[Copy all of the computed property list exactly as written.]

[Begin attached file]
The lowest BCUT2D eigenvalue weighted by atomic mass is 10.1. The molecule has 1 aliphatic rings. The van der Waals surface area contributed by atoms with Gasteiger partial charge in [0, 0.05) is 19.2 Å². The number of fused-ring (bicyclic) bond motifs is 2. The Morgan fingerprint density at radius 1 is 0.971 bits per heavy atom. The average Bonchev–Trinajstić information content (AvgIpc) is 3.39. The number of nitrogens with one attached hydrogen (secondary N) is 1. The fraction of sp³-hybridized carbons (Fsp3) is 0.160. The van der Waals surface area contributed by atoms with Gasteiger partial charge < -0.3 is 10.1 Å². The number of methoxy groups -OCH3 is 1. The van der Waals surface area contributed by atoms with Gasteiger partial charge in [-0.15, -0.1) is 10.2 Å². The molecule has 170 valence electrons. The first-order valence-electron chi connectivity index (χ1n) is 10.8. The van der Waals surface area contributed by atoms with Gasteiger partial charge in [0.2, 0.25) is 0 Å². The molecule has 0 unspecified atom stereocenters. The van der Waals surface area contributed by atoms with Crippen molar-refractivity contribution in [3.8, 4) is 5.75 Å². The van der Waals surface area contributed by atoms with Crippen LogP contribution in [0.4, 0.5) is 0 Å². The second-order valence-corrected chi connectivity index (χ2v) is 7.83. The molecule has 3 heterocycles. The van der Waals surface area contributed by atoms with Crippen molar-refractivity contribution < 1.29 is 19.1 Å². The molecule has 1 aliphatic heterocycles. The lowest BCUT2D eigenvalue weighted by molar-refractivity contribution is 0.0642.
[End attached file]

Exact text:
The lowest BCUT2D eigenvalue weighted by atomic mass is 10.1. The molecule has 1 aliphatic rings. The van der Waals surface area contributed by atoms with Gasteiger partial charge in [0, 0.05) is 19.2 Å². The number of fused-ring (bicyclic) bond motifs is 2. The Morgan fingerprint density at radius 1 is 0.971 bits per heavy atom. The average Bonchev–Trinajstić information content (AvgIpc) is 3.39. The number of nitrogens with one attached hydrogen (secondary N) is 1. The fraction of sp³-hybridized carbons (Fsp3) is 0.160. The van der Waals surface area contributed by atoms with Gasteiger partial charge < -0.3 is 10.1 Å². The number of methoxy groups -OCH3 is 1. The van der Waals surface area contributed by atoms with Gasteiger partial charge in [-0.15, -0.1) is 10.2 Å². The molecule has 170 valence electrons. The first-order valence-electron chi connectivity index (χ1n) is 10.8. The van der Waals surface area contributed by atoms with Gasteiger partial charge in [0.2, 0.25) is 0 Å². The molecule has 0 unspecified atom stereocenters. The van der Waals surface area contributed by atoms with Crippen molar-refractivity contribution in [3.8, 4) is 5.75 Å². The van der Waals surface area contributed by atoms with Crippen LogP contribution in [0.4, 0.5) is 0 Å². The second-order valence-corrected chi connectivity index (χ2v) is 7.83. The molecule has 3 heterocycles. The van der Waals surface area contributed by atoms with Crippen molar-refractivity contribution < 1.29 is 19.1 Å². The molecule has 1 aliphatic heterocycles. The lowest BCUT2D eigenvalue weighted by molar-refractivity contribution is 0.0642.